Mitchell looks to what he referrers to as sister industries - video and music - to see a current evolution in the game industry. In order for this industry to remain healthy and grow, Mitchell believes we must embrace the role of the consumer-created content.

Microsoft wants players to be peers with developers, or become de facto developers themselves. "We'd love to see that direction embraced by the game industry." Mitchell hopes that developers can find ways to engage users to contribute more on an ongoing basis.


It might be hard to understand why Microsoft is offering this technology in such a freely philanthropic manner. "It's in our DNA," explains Mitchell. "We've been doing this for many years - making the commercial technology also available to hobbyists and students. The other aspect is we're all gamers, we love games, and we want this industry to be healthy and profitable.

"Ultimately, we as gamers will benefit, and we as platform owners will benefit. Fresh ideas will be out there in the industry. And we, like the other platform providers will go after them."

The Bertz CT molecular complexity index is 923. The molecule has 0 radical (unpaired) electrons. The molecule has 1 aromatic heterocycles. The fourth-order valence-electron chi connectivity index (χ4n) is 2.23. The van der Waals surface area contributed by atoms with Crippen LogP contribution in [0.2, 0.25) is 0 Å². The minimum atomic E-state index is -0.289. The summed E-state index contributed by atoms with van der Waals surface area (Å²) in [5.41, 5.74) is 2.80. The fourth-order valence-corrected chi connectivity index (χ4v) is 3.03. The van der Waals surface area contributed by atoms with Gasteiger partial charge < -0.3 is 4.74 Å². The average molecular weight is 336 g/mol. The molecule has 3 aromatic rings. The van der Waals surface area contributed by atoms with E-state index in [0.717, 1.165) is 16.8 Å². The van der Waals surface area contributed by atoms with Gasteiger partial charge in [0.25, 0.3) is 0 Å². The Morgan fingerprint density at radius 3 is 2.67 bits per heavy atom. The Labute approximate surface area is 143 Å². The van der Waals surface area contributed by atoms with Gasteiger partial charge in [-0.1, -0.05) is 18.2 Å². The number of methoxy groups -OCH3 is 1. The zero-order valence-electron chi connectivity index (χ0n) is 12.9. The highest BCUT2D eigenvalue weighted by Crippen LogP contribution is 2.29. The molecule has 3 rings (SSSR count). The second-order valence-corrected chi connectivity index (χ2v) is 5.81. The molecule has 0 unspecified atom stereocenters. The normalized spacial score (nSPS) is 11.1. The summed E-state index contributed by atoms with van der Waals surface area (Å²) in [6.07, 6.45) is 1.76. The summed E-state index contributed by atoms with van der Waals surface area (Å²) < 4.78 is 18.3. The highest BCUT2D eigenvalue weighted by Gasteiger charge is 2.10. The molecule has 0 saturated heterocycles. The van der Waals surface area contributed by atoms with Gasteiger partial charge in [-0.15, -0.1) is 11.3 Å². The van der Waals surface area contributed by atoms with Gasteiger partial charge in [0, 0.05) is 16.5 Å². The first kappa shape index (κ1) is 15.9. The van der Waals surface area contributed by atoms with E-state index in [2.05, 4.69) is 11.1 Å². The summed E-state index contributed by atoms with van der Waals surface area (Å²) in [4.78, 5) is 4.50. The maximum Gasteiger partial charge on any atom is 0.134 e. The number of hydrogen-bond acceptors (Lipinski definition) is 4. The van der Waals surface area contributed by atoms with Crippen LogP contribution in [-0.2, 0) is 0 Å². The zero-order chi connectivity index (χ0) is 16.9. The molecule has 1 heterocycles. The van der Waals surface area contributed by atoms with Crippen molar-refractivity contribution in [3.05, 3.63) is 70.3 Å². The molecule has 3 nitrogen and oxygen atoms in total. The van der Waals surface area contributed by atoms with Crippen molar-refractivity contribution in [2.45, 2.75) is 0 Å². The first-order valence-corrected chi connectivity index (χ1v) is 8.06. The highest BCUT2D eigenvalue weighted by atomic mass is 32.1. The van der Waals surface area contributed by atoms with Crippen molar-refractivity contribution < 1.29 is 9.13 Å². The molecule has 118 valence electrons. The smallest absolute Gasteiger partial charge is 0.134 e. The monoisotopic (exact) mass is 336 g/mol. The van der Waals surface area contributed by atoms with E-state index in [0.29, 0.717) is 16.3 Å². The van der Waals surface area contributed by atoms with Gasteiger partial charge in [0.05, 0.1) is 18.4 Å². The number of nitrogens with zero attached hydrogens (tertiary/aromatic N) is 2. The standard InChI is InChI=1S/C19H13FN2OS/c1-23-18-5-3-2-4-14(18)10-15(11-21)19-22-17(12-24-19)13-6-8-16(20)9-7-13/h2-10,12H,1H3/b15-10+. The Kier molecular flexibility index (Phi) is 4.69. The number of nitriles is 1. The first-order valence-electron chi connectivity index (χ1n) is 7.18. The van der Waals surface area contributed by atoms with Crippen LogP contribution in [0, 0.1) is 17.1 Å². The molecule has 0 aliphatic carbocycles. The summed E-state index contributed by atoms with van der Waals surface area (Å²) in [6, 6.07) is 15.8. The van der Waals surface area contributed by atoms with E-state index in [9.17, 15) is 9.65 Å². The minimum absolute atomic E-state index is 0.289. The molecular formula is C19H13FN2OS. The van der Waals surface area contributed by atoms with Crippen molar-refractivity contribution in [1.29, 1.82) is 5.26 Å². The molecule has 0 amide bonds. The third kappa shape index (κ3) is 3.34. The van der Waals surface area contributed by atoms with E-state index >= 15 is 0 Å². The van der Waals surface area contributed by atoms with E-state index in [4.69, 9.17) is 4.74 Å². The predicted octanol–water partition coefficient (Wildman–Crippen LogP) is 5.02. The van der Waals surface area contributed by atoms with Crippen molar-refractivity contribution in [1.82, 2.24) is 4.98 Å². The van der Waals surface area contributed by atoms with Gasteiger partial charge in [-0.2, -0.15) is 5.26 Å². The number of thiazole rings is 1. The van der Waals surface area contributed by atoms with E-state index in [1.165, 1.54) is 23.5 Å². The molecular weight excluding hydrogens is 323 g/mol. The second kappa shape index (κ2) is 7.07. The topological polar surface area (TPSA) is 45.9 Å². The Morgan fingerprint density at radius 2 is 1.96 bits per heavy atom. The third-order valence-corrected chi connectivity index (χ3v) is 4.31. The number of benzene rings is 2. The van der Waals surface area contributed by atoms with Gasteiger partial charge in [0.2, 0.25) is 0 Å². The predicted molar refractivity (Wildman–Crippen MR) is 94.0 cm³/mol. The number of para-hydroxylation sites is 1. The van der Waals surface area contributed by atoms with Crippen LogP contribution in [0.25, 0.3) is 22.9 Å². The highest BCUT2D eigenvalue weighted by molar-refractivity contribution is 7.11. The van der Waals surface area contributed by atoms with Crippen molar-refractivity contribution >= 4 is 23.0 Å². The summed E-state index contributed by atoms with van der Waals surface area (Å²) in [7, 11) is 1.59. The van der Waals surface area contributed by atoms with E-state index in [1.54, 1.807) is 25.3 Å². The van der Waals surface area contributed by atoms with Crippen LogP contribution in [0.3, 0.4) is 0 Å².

As part of their initiative, Microsoft is extending XNA to universities and students. Some students wanted to focus on fun, others on their individual projects. "We're just wrapping up our Dream-Build-Play contest," Mitchell says. Two hundred game demos from over 100 different countries were submitted for the PC and Xbox 360. The game submissions ran the gamut. Mitchell recalls one game, which featured art assets hand-drawn with crayon. Another featured rich trees and vegetation, imported from a SpeedTree license into XNA.

As an added benefit to Microsoft, giving universities a cheap but high-class development platform means more students will learn how to develop specifically for Microsoft. Mitchell says "it's becoming less and less of an issue. ... [Games are] always ported to other platforms." He thinks a number of games will start off on XNA Studio Express 360, where, "if we're successful, we'll absolutely see them on other platforms as well as ours."

As for Microsoft's competitors, Mitchell can't speak for the other console manufactures' ability to support a technology like XNA, which might allow user-created games to run on a PS3 or a Wii. "For the overall health of the industry, I certainly hope that they look to enable some of that." Considering what XNA has the potential to do, we can only hope other shops lift their licensed curtains, as well.

N. Evan Van Zelfden expects great things for the future of games. Games are the greatest art form to date, he asserts. This is why he plays games, writes about them, and continues to work in the industry of games.

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